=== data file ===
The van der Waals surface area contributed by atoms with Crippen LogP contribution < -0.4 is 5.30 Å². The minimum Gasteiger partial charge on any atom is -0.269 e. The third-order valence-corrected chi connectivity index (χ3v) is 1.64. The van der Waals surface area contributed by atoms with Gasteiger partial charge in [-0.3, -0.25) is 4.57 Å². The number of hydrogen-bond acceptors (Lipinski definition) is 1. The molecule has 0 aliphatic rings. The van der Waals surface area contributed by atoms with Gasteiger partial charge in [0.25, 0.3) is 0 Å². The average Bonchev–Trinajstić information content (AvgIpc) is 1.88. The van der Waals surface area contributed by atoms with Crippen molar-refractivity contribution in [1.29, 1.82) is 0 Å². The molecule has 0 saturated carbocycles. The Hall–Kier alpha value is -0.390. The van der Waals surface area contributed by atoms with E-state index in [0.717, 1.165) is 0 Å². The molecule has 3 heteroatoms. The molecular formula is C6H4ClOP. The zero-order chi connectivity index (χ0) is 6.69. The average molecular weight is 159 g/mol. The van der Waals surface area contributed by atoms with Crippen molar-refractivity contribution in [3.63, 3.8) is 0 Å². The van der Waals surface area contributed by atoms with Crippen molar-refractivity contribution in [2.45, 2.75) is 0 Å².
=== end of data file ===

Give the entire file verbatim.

The van der Waals surface area contributed by atoms with Crippen LogP contribution < -0.4 is 5.30 Å². The minimum Gasteiger partial charge on any atom is -0.269 e. The third-order valence-corrected chi connectivity index (χ3v) is 1.64. The van der Waals surface area contributed by atoms with Gasteiger partial charge in [-0.3, -0.25) is 4.57 Å². The number of hydrogen-bond acceptors (Lipinski definition) is 1. The molecule has 0 aliphatic rings. The van der Waals surface area contributed by atoms with Gasteiger partial charge in [0.25, 0.3) is 0 Å². The average Bonchev–Trinajstić information content (AvgIpc) is 1.88. The van der Waals surface area contributed by atoms with Crippen molar-refractivity contribution in [1.29, 1.82) is 0 Å². The molecule has 0 saturated carbocycles. The Hall–Kier alpha value is -0.390. The van der Waals surface area contributed by atoms with E-state index in [0.717, 1.165) is 0 Å². The molecule has 3 heteroatoms. The molecular formula is C6H4ClOP. The zero-order chi connectivity index (χ0) is 6.69. The average molecular weight is 159 g/mol. The van der Waals surface area contributed by atoms with Crippen molar-refractivity contribution in [3.63, 3.8) is 0 Å². The van der Waals surface area contributed by atoms with Crippen molar-refractivity contribution in [2.45, 2.75) is 0 Å².